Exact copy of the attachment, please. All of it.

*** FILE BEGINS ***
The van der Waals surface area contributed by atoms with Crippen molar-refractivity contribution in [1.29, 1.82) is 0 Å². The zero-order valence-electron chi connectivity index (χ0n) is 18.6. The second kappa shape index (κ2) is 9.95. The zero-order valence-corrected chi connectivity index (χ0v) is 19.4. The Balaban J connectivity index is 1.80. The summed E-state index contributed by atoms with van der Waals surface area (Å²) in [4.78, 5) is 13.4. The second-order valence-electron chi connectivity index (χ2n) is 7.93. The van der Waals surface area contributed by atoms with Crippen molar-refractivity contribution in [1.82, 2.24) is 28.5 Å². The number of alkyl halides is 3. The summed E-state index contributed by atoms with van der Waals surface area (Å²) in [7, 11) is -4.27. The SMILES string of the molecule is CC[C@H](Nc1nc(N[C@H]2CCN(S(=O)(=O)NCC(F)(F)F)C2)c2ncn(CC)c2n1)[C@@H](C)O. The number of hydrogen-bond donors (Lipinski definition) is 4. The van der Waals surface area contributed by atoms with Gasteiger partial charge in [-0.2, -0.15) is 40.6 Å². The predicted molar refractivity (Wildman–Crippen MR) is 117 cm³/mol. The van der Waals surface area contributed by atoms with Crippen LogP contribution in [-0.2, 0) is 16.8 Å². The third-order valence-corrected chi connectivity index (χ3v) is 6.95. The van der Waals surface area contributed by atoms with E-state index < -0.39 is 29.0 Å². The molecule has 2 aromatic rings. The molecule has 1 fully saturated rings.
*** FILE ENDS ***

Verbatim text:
The van der Waals surface area contributed by atoms with Crippen molar-refractivity contribution in [1.29, 1.82) is 0 Å². The zero-order valence-electron chi connectivity index (χ0n) is 18.6. The second kappa shape index (κ2) is 9.95. The zero-order valence-corrected chi connectivity index (χ0v) is 19.4. The Balaban J connectivity index is 1.80. The summed E-state index contributed by atoms with van der Waals surface area (Å²) in [4.78, 5) is 13.4. The second-order valence-electron chi connectivity index (χ2n) is 7.93. The van der Waals surface area contributed by atoms with Crippen molar-refractivity contribution in [1.82, 2.24) is 28.5 Å². The number of alkyl halides is 3. The summed E-state index contributed by atoms with van der Waals surface area (Å²) in [7, 11) is -4.27. The SMILES string of the molecule is CC[C@H](Nc1nc(N[C@H]2CCN(S(=O)(=O)NCC(F)(F)F)C2)c2ncn(CC)c2n1)[C@@H](C)O. The number of hydrogen-bond donors (Lipinski definition) is 4. The van der Waals surface area contributed by atoms with Gasteiger partial charge in [-0.2, -0.15) is 40.6 Å². The predicted molar refractivity (Wildman–Crippen MR) is 117 cm³/mol. The van der Waals surface area contributed by atoms with Crippen LogP contribution in [-0.2, 0) is 16.8 Å². The third-order valence-corrected chi connectivity index (χ3v) is 6.95. The van der Waals surface area contributed by atoms with E-state index < -0.39 is 29.0 Å². The molecule has 2 aromatic rings. The molecule has 1 fully saturated rings.